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  • #16
    I'm able to source a couple of insulating options for under the oven. I've attached the PDFs for what is available locally and highlighted the ones that they have in stock (HD board + K-23 & K-25). Hopefully these load correctly. I'd appreciate the expert's opinions on the pro's and con's of the three choices available. MORGAN Board Products TDS.pdf Morgan IFB Datasheet.pdf


    • #17
      With all my tools in hand, materials finally located and ready to purchase, and my paper design hopefully complete, I thought I would post again and run some design and construction issues up the flag pole.

      I hope to start in a week or two and I plan to post photos of my progress along with inquiries.

      Floor insulation will be 2x2" Foamglas with 2" calsil on top, total 6". If I could have obtained 3" calsil I would have gone with 7". I found that it is easier to find calsil if you use the brand names. Some sales people connect better that way. I think home oven builders get different sales people than commercial and industrial customers. It was quite an adventure to locate sources for calsil and foamglas in Mexico.

      Herringbone oven floor extending beneath the dome. This just seems easier with less precise cuts needed. Also, (probably of little consequence) there is more bearing surface to transfer the dome weight onto the calsil. I don't think I will wear out the floor bricks in my lifetime and, if necessary, I could veneer with the porous basalt stone slabs available here.

      The vent arch and landing are completely isolated from the oven dome. There is a 2" insulated separation. This gap will have an insulated stainless channel on the landing. I am undecided what insulation material to use on the arch gap - foamglas, calsil, or perlcrete, perhaps with refractory cement or perlcrete veneer. I'll make a decision when I get these materials in hand and with serious consideration of input from this forum. I've never worked with these materials. The concern is spalling down onto the landing and keeping the insulation in place. This area will be serviceable; so I think there is little risk in the experiment. The most complicated solution might be to fit a stainless channel over the entire insulation perimeter.

      There has been a fair amount of forum discussion regarding a thermal break. My thoughts are based on my experience with industrial furnace design. The relatively wide break will lower the heat loss and also mitigate high temperature gradient and thermal strain. A narrower gap would allow for movement, but do less for the temperature gradient. The 2" width can be compared to the 6" or 8" dome insulation thickness. In my oven 2" it fits well into the design with the 6" chimney and excess 2" thick insulation materials.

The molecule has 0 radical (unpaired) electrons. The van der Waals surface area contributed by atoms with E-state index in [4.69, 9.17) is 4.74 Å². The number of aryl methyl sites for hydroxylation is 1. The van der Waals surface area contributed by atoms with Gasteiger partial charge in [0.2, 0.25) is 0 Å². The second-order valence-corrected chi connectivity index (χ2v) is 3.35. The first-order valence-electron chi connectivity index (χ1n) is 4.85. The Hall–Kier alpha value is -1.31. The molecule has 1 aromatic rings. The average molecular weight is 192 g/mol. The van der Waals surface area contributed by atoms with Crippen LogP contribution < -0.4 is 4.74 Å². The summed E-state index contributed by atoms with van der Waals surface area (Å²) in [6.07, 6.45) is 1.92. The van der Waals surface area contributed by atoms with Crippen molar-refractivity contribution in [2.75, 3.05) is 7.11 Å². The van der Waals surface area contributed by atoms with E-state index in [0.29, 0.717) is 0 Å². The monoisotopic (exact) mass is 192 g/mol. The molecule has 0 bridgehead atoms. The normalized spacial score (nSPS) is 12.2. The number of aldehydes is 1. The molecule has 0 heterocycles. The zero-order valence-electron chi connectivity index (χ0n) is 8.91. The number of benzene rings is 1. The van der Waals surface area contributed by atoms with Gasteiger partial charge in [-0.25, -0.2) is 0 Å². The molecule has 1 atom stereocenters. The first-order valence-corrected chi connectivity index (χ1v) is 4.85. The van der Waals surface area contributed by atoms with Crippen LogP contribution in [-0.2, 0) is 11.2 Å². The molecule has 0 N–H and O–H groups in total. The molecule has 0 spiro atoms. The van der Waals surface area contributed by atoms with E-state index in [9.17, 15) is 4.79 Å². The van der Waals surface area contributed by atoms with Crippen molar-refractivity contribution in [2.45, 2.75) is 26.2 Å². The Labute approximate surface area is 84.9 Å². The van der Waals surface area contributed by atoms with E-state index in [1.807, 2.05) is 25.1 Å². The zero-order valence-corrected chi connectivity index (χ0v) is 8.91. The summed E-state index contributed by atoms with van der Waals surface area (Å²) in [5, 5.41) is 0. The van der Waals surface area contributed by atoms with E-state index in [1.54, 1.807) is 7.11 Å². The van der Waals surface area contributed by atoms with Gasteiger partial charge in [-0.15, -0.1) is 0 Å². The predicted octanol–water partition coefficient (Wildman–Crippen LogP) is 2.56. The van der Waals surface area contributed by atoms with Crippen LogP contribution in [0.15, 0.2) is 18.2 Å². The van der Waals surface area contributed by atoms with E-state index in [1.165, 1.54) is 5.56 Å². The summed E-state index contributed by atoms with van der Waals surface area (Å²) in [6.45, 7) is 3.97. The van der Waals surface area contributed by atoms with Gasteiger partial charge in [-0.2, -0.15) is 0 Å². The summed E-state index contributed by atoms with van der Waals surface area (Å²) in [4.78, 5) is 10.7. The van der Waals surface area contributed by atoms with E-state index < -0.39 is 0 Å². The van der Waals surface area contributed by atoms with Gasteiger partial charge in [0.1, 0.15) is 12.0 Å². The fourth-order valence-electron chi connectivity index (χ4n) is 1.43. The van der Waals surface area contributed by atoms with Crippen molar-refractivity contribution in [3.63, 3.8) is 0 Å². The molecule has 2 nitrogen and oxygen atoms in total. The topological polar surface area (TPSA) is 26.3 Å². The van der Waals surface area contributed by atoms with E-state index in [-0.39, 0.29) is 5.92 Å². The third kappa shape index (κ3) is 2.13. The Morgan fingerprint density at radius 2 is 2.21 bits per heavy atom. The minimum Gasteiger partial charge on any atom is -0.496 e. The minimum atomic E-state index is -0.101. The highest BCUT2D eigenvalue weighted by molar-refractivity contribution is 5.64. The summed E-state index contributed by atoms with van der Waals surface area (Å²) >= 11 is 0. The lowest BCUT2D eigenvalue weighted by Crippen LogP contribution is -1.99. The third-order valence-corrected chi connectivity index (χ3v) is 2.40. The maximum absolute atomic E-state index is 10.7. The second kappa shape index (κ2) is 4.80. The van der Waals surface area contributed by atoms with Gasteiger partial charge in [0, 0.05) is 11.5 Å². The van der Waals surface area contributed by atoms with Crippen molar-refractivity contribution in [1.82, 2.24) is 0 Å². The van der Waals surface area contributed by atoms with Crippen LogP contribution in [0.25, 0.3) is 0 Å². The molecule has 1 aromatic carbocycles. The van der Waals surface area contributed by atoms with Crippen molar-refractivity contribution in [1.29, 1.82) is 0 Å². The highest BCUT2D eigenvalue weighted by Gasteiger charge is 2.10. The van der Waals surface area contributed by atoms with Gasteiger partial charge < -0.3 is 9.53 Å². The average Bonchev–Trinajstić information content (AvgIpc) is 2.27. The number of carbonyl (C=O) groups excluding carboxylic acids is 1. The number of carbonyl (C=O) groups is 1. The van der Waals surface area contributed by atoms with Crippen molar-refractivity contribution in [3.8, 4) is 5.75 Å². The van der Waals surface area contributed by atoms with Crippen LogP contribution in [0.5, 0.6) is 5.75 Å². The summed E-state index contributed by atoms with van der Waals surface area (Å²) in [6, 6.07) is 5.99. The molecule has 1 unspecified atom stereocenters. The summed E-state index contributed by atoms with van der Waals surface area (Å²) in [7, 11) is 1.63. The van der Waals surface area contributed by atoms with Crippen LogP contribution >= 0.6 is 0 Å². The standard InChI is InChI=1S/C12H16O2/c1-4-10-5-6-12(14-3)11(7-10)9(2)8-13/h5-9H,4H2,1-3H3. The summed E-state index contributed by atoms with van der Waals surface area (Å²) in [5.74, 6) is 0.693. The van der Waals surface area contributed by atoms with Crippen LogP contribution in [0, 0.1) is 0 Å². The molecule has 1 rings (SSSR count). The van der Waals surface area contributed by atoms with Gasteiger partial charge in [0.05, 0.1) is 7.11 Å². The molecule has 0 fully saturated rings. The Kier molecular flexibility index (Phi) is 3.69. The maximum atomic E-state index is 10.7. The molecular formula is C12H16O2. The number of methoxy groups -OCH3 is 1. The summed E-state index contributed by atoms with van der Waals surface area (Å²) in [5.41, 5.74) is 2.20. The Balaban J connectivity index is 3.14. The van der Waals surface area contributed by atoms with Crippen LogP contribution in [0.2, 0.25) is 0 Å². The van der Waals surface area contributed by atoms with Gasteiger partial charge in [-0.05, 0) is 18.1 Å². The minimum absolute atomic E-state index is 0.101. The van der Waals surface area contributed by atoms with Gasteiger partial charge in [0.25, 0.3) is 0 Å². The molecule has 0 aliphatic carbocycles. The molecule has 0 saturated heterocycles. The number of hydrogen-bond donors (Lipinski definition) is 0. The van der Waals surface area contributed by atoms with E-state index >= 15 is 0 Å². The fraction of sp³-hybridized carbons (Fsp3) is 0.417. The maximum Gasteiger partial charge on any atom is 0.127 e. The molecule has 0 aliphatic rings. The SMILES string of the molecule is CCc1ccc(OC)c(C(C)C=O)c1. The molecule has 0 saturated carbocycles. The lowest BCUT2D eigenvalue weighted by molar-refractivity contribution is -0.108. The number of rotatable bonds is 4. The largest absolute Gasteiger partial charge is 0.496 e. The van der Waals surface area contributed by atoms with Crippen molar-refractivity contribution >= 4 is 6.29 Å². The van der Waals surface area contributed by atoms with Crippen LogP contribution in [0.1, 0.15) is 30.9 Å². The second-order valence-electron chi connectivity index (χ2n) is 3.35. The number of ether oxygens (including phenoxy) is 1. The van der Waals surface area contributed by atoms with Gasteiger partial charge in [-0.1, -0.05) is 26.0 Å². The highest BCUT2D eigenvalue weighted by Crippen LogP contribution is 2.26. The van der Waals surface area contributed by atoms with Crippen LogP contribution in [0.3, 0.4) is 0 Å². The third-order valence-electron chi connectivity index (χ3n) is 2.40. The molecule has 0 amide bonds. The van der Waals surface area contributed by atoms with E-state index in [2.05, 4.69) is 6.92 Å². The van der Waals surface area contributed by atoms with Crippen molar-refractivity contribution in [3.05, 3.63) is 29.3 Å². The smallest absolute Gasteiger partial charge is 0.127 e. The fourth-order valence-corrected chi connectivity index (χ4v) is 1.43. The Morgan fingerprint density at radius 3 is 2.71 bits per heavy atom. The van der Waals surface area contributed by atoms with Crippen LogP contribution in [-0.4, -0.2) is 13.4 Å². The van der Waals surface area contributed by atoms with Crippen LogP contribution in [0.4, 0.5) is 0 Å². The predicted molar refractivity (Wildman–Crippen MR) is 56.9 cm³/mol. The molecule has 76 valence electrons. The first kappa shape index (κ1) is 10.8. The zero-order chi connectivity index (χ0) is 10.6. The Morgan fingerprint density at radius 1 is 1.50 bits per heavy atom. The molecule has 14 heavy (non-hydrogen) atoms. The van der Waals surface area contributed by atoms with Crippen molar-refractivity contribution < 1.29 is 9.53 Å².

The vent arch is only 6.5" long. I am keeping it short for oven access, while the landing extends out, 11" total, (9"brick, plus the 2" thermal break area). Since I have no wfo baking experience, I wonder what others might think of this.
      The chimney will be custom made 6" square double-wall, insulated with perlite. It bears on the vent arch and cantilevers onto the oven arch with insulation islating it from the oven arch. I plan to use high temperature caulk to seal at the brick services and lateral bracing above the oven.


      • #18
        I started construction I picked up foamglas and enough brick to start the floor, with the remainder of brick to be shipped in. I plan to document here to get input or help others.

        I found that using aluminum angle, which I had on-hand, to be a good tool for inscribing circles. It was easy to drill a hole for a carbide tipped scribe, which cut handily into the foamgass. A box knife cuts the foamglas easily, even after it dulls after the first cut. The 2" foamglas thickness is nice to work with.

        Has anyone used silicone adhesive with foamgas? I was considering sticking the foamglas pieces to one another and the base layer to the slab with RTV silicone, mostly so they don' move during construction. I was considering using silicone to stick decorative tile to the foamglas under the landing, also. The foamglas and calsil will be 48" diameter, protruding about 1.75" beyond the oven base. This is just to utilize the material. First two layers of ceramic fiber will rest on the calsil.

        My dome will set on the oven floor. After seeing the variation in thickness of the floor brick, lippage maybe 1/16", less than 3/32" by eyeball, I was considering using a very thin layer of refractory mortar here to level it out under the dome. It is often recommended on this forum that the dome floats, but I do not see why it would be a problem to use mortar here. So I am wondering if anyone has specific experience here and would care to comment. I will put down porous basalt stone on the oven floor to take care of brick height variation.



        • #19
          Turns out that the refractory mortar I purchased is intended for very narrow joints. After more searching and reading on the forum I see confirmation and discussion of the refractory mortars and homebrew. So, I am considering whipping up some home brew, which might be interesting because local sand here is not silica sand and varies widely. It seems the finer sands used for top coat stucco would be appropriate for home brew.

          I was considering whether sand, brick swarf, or fireclay could be added to refractory mortar to allow wider gaps and filler application. Has anyone tried this?

          Any advice would be greatly appreciated.